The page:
Death has been on my mind a lot lately. And I’m not the only one. It seems like a too many of my friends and family have been dealing with loss these days.

My grandma died this summer. She was 90 years old and we knew she didn’t have much longer, so it wasn’t a huge surprise. But even when the deceased person was elderly or sick, death is so permanent that it can still leave us unprepared. I wanted to share some things that have been helpful to me as I’ve been thinking about death. Some of them have to do with the practical side of things (the Head) and some have to with the emotional aspect (the Heart). Let’s start with the Head.


With my grandma, we were fortunate because she and my grandpa made burial plans before he died 10 years ago, so some of those logistics were already taken care of. And we had a vague idea of what she wanted in terms of a memorial service. But there are so many details and logistics that have to be dealt with by the closest family members who are also trying to grieve and process a huge loss. Is there a will? How do you access their bank and digital accounts? Do they want to be buried or cremated? Do they have life insurance? Will it cover the cost of a funeral? What kind of service would they want? Not only can it be frustrating to try to answer these questions, but it can be expensive if there aren’t clear answers.

In Bad with Money’s Death is F*ing expensive episode, Gaby talks to two friends about losing a parent as a young adult and what that looked like to take over financial responsibilities and more. They covered questions like: What can happen when there’s not a will? How do you pay a mortgage? What is probate? What does it mean to be the executor of a trust? How do you get access to accounts when you’re not listed a signer?

Gaby explains that she’s thought a lot about this scenario:

Now you’ve crashed, head first, into being the person in charge of the mortgage, and the estate, and all the words that you don’t even know what they mean. I wanted to know what that would mean for me in the future…I wanted to make an episode that would embolden me, and hopefully you guys, to go to your parents and talk about these things before it all falls into your lap one day. Because we’re all fragile human bodies made of tissue paper. And you don’t want to be making this plan while you’re grieving, because it’s important, when you’re going through the actual thing, to do a lot of self care and to take care of yourself and to slow down and to really feel the grief and feelings. And you don’t want to have to be doing the practical stuff while you’re doing that. I’m gonna find out if my parents have a will. They probably do. It’s probably written on a napkin for some sports bar.”

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There can also be plenty of questions about end-of-life care that come up once someone is no longer able to communicate. Do they want extreme measures taken to keep them alive? Do they want to be kept alive on machines? Feeding tubes? What about CPR? My grandma had to consider the fact that CPR often breaks ribs and whether or not it was worth it toward the end of her life. These are really unpleasant questions, but they are so important to discuss ahead of time so that family members aren’t left guessing and/or spending money on care that is unwanted.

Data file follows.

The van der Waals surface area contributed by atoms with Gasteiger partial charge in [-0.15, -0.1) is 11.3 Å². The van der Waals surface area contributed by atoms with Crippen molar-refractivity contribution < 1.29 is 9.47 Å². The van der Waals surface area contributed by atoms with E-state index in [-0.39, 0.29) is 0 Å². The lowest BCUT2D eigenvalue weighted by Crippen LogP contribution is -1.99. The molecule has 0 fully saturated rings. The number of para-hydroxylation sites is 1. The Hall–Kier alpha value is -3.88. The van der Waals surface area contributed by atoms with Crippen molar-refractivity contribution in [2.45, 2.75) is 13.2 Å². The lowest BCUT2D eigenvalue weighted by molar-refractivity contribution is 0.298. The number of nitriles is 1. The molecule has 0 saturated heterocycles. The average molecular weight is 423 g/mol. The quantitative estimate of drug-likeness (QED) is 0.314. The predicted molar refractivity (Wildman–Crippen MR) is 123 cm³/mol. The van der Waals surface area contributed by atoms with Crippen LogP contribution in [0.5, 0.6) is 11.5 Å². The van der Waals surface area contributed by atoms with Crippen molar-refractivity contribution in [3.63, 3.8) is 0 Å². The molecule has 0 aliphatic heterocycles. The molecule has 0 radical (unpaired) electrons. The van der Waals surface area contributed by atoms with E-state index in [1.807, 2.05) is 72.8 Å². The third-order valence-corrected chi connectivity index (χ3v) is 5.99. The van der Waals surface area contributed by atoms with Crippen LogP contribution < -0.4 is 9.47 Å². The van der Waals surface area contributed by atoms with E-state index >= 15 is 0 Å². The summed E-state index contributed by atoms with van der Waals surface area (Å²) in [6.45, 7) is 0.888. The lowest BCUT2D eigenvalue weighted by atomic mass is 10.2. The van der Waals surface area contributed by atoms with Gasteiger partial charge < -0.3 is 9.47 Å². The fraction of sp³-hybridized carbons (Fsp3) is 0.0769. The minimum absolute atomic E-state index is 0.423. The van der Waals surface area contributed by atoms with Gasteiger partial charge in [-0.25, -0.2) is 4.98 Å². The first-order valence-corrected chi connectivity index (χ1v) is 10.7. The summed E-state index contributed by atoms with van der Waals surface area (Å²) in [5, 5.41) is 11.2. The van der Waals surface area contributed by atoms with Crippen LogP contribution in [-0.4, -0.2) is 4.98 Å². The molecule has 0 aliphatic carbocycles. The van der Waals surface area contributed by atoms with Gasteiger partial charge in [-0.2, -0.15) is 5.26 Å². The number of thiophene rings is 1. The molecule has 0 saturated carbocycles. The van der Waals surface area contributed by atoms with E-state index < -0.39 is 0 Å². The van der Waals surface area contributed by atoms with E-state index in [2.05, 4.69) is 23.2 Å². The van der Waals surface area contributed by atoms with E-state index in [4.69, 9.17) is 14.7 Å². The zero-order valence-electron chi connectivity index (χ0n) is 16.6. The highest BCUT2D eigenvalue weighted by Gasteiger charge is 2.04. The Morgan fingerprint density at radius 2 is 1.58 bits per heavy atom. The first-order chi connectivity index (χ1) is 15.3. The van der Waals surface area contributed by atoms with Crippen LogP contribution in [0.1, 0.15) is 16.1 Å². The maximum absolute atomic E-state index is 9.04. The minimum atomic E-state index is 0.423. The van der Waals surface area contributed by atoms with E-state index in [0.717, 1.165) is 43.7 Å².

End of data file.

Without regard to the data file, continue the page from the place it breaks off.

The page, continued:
Planet Money has a really great episode called The Town That Loves Death about this exact issue. Almost everyone in the town of La Crosse, Wisconsin has answered these questions and completed an advance directive. They’ve normalized the conversation about death and dying. And not only does this lift the burden of decision-making from family members, but it also saves money. About ¼ of health care spending is on the last year of life and much of this spending is for care that may be unnecessary or unwanted, but the patient did not make their wishes known in writing before they were unable to communicate. Many people aren’t ready to make decisions initially, but the more they talk about it, the more comfortable they get with the idea. They realize it’s not fair to make their family deal with it. But it’s also important to discuss with family ahead of time so they aren’t blindsided if, for example, a DNR (do not resuscitate) is signed.

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The point I’m trying to make is this: We need to talk about these things. We need to be prepared, even if we’re young and healthy. Things happen. And when you don’t have anything in writing, the process becomes much more complicated and expensive for your loved ones.  

Fortunately, there are tools to help get us started. Websites like GYST, Tomorrow, or Willing provide checklists and even facilitate actual documents. I’m going to check them out and let you know what I find, but don’t let that stop you from getting started now! I also think this website is helpful in listing the specific steps that take place after someone dies – ranging from a legal death pronouncement to notifying friends* to the probate process and more. 

And for those who may be wondering, I want as many organs (tissue, etc) donated as possible. (Get registered as an organ donor here!) And I don’t want an expensive burial. I’d rather have my ashes planted with a tree like this or this.

Stay tuned for Death and Dying: The Heart.


*When my grandma died, we had to find a way to notify her friends and extended family. People she kept in touch with, but who didn’t necessarily need a phone call from one of her kids. So I drafted a letter. And that was weird, but also a really neat experience as we heard back from people with thoughtful notes or stories about her.

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